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Economy

3D holograms to prevent forgery of Japan's new bank notes

Arabic numerals will be made larger for the elderly and foreign visitors

Japan's new bank notes will feature more detailed watermarks to guard against counterfeiting. (Photo by Hirofumi Yamamoto)
Japan's new bank notes will feature more detailed watermarks to guard against counterfeiting. (Photo by Hirofumi Yamamoto)

TOKYO -- To prevent counterfeiting, Japan will employ cutting-edge three-dimensional holographic technology on a trio of new bank notes that will begin circulation in the first half of fiscal 2024.

The revamped 10,000 yen ($90) and 5,000 yen bills will have vertical hologram stripes with 3D portraits that appear to leap off the notes and rotate when viewed from either the right or left side. The 1,000 yen bill will feature a small hologram as well. The 3D holographic technology will be used in bank notes for the first time in the world, according to the Ministry of Finance.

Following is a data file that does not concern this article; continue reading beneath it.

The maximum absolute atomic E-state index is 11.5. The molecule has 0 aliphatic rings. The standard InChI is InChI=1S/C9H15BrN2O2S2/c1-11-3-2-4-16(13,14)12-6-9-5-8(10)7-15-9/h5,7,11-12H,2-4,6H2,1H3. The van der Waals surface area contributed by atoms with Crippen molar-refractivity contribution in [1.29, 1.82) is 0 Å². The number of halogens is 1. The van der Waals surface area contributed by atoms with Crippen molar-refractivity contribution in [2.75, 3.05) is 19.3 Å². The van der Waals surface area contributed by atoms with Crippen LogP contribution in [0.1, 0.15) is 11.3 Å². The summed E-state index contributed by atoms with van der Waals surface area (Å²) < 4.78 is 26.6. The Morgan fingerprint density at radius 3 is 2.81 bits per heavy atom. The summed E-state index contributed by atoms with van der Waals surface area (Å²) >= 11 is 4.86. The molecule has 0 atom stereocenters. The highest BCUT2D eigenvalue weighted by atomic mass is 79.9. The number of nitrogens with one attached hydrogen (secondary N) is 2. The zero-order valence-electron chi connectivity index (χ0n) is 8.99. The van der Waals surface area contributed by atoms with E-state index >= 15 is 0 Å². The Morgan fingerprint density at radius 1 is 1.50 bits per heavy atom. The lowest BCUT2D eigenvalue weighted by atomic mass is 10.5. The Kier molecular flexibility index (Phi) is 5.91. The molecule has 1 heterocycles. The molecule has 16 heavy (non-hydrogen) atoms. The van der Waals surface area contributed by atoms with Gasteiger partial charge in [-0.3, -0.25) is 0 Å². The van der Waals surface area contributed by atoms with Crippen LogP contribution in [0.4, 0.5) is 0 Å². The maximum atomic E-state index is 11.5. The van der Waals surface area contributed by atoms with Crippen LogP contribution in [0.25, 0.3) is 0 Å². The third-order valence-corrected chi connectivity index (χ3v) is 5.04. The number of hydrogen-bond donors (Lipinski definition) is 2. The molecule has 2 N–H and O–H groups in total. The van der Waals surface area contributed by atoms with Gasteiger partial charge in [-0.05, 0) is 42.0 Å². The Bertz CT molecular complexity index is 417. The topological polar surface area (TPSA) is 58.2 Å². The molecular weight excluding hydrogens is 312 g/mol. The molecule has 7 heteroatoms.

"Adopting technology that is hard to copy will prevent crime," a ministry official said. Previous hologram technology only revealed different numbers or marks based on the viewing angle. 

A design will also surface from a white circle or oval watermark on the new bills when they are held up to light. The pattern is said to be more detailed than before.

In addition, large Arabic numerals will be used to show the face value of the notes -- larger than the amounts written in Japanese -- so that seniors and foreign visitors to Japan can read them more easily.

The serial number will be extended to a maximum of 10 digits from nine in case more bills go into circulation.

The new 500 yen coins will be made from three metals. (Photo by Hirofumi Yamamoto)

The 500 yen coin also got a makeover with "bicolor clad" technology that incorporates three metals to produce gold and silver colors.

Businesses such as vending machine operators will have to prepare for the new technology.

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